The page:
Have you ever thought about where the tradition of the white wedding gown came from? Brides wearing white gowns, started after 1840, when Queen Victoria married Prince Albert. She decided to break from tradition, and instead of wearing more metallic silk colors, such as gold, and silver; she decided to wear a white, lace wedding gown. Before white wedding gowns, brides wore whatever dress they had. To complete the blushing bride look, Brides wore a veil to cover their faces. However, this tradition started way before Queen Victoria. In the dark ages, superstitious brides would wear the veil to ward off evil spirits and bad luck. Veils were also worn by brides as they walked down the aisle during an arranged marriage. That’s around the same time bridesmaids started. The maid of honor would hold the bride’s dowry and would give it to the groom after the ceremony, so he wouldn’t have the money before she married him.
Most Brides can’t wait to choose which of their friends get the honor of being one of their bridesmaids. Brides have had bridesmaids since before the dark ages, but their roles were very different then. To the horror of many of today’s brides, during the Renaissance period, brides started the tradition that all bridesmaids would dress like the bride. This was to ward off and confuse evil spirits from getting to the bride. From there it changed to all the bridesmaids would look alike. These are just some of the traditions, that have influenced today’s weddings.
We love being a part of the weddings of different cultures and traditions. Brian and Reena had a traditional Hindu wedding at the Westin in Mt Laurel New Jersey.
We find different cultures to be very inspiring! The different mix of colors, mixed metals and tradition really makes for a stunning and memorable event. After receiving their photos from Events Capture, we were curious about the Hindu wedding traditions. Here are a few things we found interesting;
Hindu brides have as many as 16 traditional elements of makeup and jewelry, that they choose for their wedding day. Each item is thought to enhance the natural beauty of the bride and bring out her inner goddess. Here are a few things that represent Hindu wedding tradition ;
Mangtikka This giant jewel is worn in the middle of the forehead, on top of the hair-parting. Mangtika’s are extremely traditional as they hang over the ajna chakra, the home of the body’s mind and intellect.
Bindi There are a variety of reasons why Hindus place these jeweled stickers between their eyes, not least of which is the belief that it represents the woman’s third eye. The bindi traditionally signified the wearer was married.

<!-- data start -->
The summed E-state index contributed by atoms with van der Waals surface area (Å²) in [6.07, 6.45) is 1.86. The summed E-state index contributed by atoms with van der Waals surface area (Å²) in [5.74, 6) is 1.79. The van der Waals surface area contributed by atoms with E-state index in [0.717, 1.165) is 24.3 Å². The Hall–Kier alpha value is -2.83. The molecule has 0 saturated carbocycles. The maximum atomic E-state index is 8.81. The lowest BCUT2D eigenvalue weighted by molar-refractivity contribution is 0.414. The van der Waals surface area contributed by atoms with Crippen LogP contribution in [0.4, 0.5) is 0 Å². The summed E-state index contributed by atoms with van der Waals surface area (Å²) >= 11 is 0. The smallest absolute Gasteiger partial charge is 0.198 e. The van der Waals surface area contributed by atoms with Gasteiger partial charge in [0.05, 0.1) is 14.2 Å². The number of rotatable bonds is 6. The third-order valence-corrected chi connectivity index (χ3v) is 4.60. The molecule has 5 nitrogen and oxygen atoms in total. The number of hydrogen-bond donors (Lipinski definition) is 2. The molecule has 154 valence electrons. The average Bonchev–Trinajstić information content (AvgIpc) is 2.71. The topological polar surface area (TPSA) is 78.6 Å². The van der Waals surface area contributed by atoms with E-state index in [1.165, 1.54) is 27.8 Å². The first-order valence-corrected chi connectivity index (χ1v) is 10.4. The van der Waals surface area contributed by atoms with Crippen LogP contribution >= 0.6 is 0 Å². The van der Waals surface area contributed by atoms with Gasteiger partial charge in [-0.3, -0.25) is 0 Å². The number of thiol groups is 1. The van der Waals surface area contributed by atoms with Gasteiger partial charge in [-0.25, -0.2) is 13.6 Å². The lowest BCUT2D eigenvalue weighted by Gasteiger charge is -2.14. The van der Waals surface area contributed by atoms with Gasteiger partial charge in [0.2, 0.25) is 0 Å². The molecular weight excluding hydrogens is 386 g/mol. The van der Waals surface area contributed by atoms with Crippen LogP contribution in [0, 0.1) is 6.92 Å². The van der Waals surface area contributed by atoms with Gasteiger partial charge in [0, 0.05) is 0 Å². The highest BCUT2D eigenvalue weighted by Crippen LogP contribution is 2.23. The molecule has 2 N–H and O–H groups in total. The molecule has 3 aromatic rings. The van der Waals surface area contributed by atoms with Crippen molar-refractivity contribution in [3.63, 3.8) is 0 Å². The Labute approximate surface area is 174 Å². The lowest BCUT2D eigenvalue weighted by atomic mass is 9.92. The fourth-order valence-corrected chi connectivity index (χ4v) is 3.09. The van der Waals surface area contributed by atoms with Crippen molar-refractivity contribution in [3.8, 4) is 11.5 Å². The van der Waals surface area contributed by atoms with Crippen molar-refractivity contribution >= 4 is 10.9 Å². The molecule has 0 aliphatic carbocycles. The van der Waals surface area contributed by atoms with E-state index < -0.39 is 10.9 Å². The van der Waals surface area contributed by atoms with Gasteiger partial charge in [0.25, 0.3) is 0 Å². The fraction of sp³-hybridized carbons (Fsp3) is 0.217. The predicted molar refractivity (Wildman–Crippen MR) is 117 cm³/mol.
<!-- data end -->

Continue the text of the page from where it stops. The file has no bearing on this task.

Karn Phool Meaning ‘ear flower’ these earrings can err on the side of ginormous. Often they are so heavy they hook into the bride’s hair for extra support.
Nath The Nath, or nosering, is considerably bigger than the standard Indian nose piercing today, it is still a wedding staple. In some regions, the Nath is meant only for married women.
Haar Hindu brides typically wear a range of jewelry which can include any items from the following list: chokers, heavy draping bibs, princess-length jeweled necklaces, long gold chains, or intricate collars. In some traditions, brides will layer these pieces while in others it is more common to only see a single intricate necklace.
Choora No matter where in India you’re from, no Hindu bride is complete without her bangles. Traditions vary as to what color and how many bangles there should be, but you’ll be hard-pressed to find a bride with bare arms on her wedding day. Bangles can be made of glass, gold, metal or ivory and will traditionally come in red, green, white, and gold. Modern brides usually match them to whatever color their dress is.
The Mehndi event is a colorful and fun celebration held the night before the wedding, which is traditionally celebrated by the women on the bride’s side of the family. Generally, a professional mehndi artist or relative will apply henna in intricate designs to the hands and feet of the bride and other women in the family. These intricate designs symbolize joy, beauty, spiritual awakening and offering. The bride’s mehendi sometimes goes half way to her knees!
The wedding dress can be a sari, a lehnga, or salwaar kameez, depending on what region of India the bride’s family is from. It will usually come in a bright, auspicious color like red, maroon, green, or gold and is embroidered head to foot in gold and silver thread. They’re usually majorly blinged out as well. There is no simple guide as to what the wedding dress will look like because it depends about 90% (or more) on the personal tastes of the bride. Modern brides deviate often from tradition and will wear dresses in all the colors of the rainbow, dripping in rhinestones or completely modest.
We were so happy to be a part of Brian and Reena’s special day!
For more information visit The Big Fat Indian Wedding Blog